As we dropped astern of them, our work completed, I had the padwar bring the Jhama about and alongside one of the ships, which I quickly boarded, running up the signal of surrender. With the death of the officer at her controls she had fallen off with the wind, but I quickly brought her up again and, setting her at half speed, her bow toward the ships of Helium, I locked the controls and left her.
Returning to the Jhama we crossed quickly to the other ship and a few moments later it, too, was moving slowly toward the fleet of the Warlord, the signal of surrender fluttering above it.
So quickly had the blow been struck that even the nearer ships of Jahar were some time in realizing that anything was amiss. Perhaps they were unable to believe their own eyes when they saw two of their great battleships surrender before having been struck by a single shot, but presently the commander of a light cruiser seemed to awaken to the seriousness of the situation, even though he could not fully have understood it. We were already moving toward another battleship when I saw the cruiser speeding directly toward one of our prizes and I knew that it would never reach the fleet of Helium if he boarded it, a thing which I must prevent at all costs. His course would bring him across our bow and as he passed I raked him with the forward rifle.
I saw that it would be impossible for the Jhama to overtake this swift cruiser, which was moving at full speed and so we had to let her go her way. At first I was afraid she would ram the nearer prize and had she hit her squarely at the rate that she was traveling, the cruiser would have plowed half way through the hull of the battleship. Fortunately, she missed the great ship by a hair and went speeding on into the midst of the fleet of Helium.
Instantly she was the target for a hundred guns, a barrage of shells was bursting about her and then there must have been a dozen hits simultaneously, for the cruiser simply disappeared—a mass of flying debris.
As I turned back to our work I saw the havoc being wrought by the big guns of Helium upon the enemy ships to the north of me. In the instant that I glanced I saw three great battleships take the final dive, while at least four others were drifting helplessly with the wind, but other ships of that mighty armada were swinging into action. As far as I could see they were coming from the north, from the south and from the west. There seemed no end to them and now, at last, I realized that only a miracle could give victory to Helium.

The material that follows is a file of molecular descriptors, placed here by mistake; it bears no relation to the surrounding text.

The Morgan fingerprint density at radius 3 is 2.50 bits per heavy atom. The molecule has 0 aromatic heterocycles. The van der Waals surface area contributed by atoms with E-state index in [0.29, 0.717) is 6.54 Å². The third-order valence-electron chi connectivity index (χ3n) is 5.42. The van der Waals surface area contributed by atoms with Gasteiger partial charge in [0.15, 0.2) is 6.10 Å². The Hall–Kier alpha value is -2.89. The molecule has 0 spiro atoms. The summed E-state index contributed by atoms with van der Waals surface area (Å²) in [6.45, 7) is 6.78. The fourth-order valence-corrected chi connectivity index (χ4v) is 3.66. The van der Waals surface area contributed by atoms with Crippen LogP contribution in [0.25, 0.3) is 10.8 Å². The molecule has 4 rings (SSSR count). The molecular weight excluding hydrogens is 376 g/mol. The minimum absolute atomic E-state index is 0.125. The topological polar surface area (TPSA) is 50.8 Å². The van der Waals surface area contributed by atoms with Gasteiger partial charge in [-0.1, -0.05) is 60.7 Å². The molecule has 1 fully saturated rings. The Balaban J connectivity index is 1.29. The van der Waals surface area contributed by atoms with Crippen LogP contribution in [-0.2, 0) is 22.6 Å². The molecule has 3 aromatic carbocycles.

In accordance with my suggestion our own fleet was holding off, concentrating the fire of its big guns upon the nearer ships of Jahar—constantly seeking to keep those deadly rifles out of range.
Again we fell to work—to the grim work that the god of battle had allotted to us. One by one, twenty great battleships surrendered their deserted decks to us and as we worked I counted fully as many more destroyed by the guns of the Warlord.
In the prosecution of our work we had been compelled to destroy at least half a dozen small craft, such as scout fliers and light cruisers, and now these were racing erratically among the remaining ships of the Jaharian fleet, carrying consternation and doubtless terror to the hearts of Tul Axtar’s warriors, for all the nearer ships must have realized long since that some strange, new force had been loosed upon them by the ships of Helium.
By this time we had worked so far behind the Jaharian first line that we could no longer see the ships of Helium, though bursting shells attested the fact that they were still there.
From past experience I realized that it would be necessary to protect the captured Jaharian ships from being re-taken and so I turned back, taking a position where I could watch as many of them as possible and it was well that I did so, for we found it necessary to destroy the crews of three more ships before we reached the battle line of Helium.
Here they had already manned a dozen of the captured battleships of Jahar, and, with the banners and pennons of Helium above them, they had turned about and were moving into action against their sister ships.
It was then that the spirit of Jahar was broken. This, I think, was too much for them as doubtless the majority of them believed that these ships had gone over to the enemy voluntarily with all their officers and crews, for few, if any, could have known that the latter had been destroyed.
Their Jeddak had long since deserted them. Twenty of their largest ships had gone over to the enemy and now protected by the blue of Jahar and manned by the best gunners of Barsoom, were plowing through them, spreading death and destruction upon every hand.